I dislike being lied to as much as anybody – it undermines trust, is grossly disrespectful and assaults my intelligence.
On top of that, it triggers all kinds of negative emotions when I find out.
Some would argue (and I’m one of them) that lies, or the subtle bending of the truth is a necessary evil in protecting our interests and those of the one’s we love – responsible lying!
Nevertheless, as an occasional truth-bender myself, I know that the flexibility, or bendability of the truth is determined by context, situation, the importance of the people involved…etc, etc.
Imagine you include or omit important information in or from your CV and you get the job as a result. Later, in line for promotion to a relatively important and responsible position, your credentials are reviewed and your CV checked out and low and behold, it comes to light that you’d lied.
In this situation, the consequences would be far greater than they’d have been if you’d told the truth in the first place – honesty is the best policy.
Likewise, if your recruitment officers had bothered to check your credentials at selection stage, the consequences back then would have been far less serious than now as your position in the company is of much higher value.
In general though, nobody likes being lied to and this dislike doesn’t just depend on the size, seriousness or consequences of the lie.
In basic terms, a lie is an abuse of trust and once that trust is lost, it is rarely if ever won back.
A lie is also a sign of a lack of respect.
So back to what I said about responsible lying - the subtle bending of the truth being a necessary evil in protecting our interests and those of the one’s we love.
What if even after it was discovered that you’d lied in your CV, it still turns out that you were and still very much are the best person for the job?
What if you were so good at your job that the company had made unprecedented advances in all things positive?
Would it be acceptable by virtue of the fact that the trust network was severed that you should be fired, or at best, be overlooked for promotion?
Why shouldn’t certain people at government and VIP level lie for the same reasons?
And if you think about it, how often do people embellish a tale to make it sound more palatable, digestible, acceptable, enjoyable, etc?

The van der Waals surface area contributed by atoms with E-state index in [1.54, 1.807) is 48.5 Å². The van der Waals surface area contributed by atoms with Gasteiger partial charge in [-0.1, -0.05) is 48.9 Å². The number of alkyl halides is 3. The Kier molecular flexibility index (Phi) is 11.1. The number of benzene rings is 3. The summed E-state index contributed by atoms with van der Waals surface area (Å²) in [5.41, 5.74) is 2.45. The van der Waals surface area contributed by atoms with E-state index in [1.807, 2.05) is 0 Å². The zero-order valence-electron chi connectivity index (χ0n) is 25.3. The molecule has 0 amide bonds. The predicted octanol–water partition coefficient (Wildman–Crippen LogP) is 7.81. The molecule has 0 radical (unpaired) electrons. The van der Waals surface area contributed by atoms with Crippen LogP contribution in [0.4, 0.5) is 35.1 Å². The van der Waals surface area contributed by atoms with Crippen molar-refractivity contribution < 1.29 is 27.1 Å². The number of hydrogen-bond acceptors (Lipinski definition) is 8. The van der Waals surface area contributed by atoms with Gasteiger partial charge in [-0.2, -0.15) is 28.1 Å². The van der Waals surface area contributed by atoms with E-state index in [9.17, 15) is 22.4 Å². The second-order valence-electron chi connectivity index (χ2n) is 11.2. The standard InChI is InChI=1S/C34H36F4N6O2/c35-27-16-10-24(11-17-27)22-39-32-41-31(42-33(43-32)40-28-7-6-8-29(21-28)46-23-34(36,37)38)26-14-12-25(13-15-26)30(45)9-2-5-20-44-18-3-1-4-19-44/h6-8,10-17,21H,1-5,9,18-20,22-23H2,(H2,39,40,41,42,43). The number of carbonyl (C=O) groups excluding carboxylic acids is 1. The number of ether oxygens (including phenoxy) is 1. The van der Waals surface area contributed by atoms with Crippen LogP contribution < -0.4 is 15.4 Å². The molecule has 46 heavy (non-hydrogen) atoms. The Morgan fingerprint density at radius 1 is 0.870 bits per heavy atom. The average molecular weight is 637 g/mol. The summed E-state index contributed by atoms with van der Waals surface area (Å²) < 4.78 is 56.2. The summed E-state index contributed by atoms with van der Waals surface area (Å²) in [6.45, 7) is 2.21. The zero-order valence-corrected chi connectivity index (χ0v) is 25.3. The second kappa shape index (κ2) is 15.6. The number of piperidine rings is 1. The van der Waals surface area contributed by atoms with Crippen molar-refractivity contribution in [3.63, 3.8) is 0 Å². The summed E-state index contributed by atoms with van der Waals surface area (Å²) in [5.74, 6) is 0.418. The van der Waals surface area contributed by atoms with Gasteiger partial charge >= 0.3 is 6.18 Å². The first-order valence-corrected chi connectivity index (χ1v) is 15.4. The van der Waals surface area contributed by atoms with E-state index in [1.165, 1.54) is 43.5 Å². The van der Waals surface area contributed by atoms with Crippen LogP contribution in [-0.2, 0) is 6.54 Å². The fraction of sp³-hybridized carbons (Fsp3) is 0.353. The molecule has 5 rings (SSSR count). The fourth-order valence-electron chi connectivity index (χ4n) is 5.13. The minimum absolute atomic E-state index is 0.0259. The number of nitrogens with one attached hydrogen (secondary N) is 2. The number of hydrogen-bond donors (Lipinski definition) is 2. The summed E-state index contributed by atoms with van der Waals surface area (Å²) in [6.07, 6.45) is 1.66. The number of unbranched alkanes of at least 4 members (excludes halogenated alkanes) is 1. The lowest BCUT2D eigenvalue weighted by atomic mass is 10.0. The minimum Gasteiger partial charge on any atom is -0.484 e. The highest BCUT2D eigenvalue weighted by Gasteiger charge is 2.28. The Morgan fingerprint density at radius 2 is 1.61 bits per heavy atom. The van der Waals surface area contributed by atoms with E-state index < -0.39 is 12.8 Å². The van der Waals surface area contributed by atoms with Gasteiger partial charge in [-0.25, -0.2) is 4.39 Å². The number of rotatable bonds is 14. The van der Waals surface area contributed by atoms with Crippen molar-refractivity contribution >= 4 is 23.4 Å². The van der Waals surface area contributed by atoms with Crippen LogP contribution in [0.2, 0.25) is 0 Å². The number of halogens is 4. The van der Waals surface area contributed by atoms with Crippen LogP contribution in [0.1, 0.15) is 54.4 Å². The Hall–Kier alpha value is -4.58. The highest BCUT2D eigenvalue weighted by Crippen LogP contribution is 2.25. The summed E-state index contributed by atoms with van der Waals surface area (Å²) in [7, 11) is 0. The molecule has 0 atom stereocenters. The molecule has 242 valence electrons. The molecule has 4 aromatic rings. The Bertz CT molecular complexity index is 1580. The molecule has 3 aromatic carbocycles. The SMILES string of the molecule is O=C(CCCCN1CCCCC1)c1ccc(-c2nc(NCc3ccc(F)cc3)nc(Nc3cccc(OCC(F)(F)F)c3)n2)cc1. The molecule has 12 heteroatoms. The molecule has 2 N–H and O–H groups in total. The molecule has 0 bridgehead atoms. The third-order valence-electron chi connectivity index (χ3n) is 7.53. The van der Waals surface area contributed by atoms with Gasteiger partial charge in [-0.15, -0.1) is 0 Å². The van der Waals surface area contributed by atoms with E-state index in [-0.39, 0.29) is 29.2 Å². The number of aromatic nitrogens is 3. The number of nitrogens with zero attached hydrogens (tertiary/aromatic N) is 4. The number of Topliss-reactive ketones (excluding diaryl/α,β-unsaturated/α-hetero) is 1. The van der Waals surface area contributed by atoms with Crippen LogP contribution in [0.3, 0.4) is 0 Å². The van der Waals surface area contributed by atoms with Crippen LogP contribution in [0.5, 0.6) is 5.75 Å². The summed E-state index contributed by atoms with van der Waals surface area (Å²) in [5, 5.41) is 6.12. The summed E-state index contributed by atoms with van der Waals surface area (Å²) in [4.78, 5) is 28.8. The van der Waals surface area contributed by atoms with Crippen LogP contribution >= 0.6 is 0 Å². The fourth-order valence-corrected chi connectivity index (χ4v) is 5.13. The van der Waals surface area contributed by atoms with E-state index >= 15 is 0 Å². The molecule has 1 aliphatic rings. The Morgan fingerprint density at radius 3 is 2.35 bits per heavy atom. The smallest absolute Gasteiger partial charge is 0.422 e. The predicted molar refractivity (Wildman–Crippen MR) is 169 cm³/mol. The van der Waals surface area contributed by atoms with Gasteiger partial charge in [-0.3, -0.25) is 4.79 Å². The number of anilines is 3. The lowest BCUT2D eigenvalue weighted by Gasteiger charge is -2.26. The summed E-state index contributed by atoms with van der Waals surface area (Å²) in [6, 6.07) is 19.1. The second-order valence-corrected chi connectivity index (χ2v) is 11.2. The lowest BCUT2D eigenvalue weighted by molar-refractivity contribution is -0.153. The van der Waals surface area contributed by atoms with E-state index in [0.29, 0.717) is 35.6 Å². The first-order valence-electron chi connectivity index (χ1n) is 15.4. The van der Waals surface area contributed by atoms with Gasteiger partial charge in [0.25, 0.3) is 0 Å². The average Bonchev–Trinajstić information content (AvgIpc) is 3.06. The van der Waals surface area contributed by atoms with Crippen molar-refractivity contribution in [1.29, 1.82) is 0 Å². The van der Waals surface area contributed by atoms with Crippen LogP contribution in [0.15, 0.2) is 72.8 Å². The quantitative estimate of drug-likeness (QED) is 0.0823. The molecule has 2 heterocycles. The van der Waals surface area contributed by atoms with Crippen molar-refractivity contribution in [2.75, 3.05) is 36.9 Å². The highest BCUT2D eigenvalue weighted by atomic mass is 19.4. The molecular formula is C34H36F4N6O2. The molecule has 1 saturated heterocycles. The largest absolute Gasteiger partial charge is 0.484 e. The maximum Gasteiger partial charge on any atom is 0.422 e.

All the time!
So, if the truth is bent occasionally and stories are embellished, interpreted and re-told and the truth lies not in what’s actually happened, but in what’s told and passed on in the interests of the common good, where’s the harm?
Now, let’s take history and the following examples:
During a certain military campaign in the early 90’s, a phrase was used to describe the killing of civilians in attacks on military targets. The term used was ‘collateral damage’ which describes a certain view of events in a mildly acceptable way to the people back home who were not there.
Was this a lie, a bending of the truth, or an embellishment in the story telling sense?
Possibly all three, but is it any more or any less acceptable for the reasons mentioned above?
Furthermore, as there is no evidence to the contrary unless one checks it out, who are we to argue?
Besides, in this instance, surely the people who manufactured the tale know best. Surely they know that if people were given the gory details of the real act or event their very lives would be put in jeopardy – not least from any feelings of repulsion and moral outrage.
Surely they know that the acts would incite revolution, government overthrow and general mayhem.
I mean, we are not intelligent enough to digest the truth – we can’t handle it, right?
It’s not a new phenomenon either as the following report of a speech made on 19 June 1920 by British Army Lieutenant-Colonel Gerald Smyth to the ranks of the Listowel Royal Irish Constabulary in Ireland shows.
...If a police barracks is burned or if the barracks already occupied is not suitable, then the best house in the locality is to be commandeered, the occupants thrown into the gutter. Let them die there—the more the merrier. Should the order ("Hands Up") not be immediately obeyed, shoot and shoot with effect. If the persons approaching (a patrol) carry their hands in their pockets, or are in any way suspicious-looking, shoot them down. You may make mistakes occasionally and innocent persons may be shot, but that cannot be helped, and you are bound to get the right parties some time. The more you shoot, the better I will like you, and I assure you no policeman will get into trouble for shooting any man.
In light of what this example shows what the term ‘collateral damage’ aims to cover up, is it any more or less acceptable to hear the truth?
I recently heard a report on the news that certain data was withheld from the public by a certain well-known and ‘trusted’ government in the interests of ‘national security’
HA! Ha! Hahahahahaha…
At least it’s comforting to know that our friendly-faced-in-the-newspapers-come-election-time-public-representatives have our best interests at heart.
Was I surprised?
No, I wasn’t and isn’t that telling?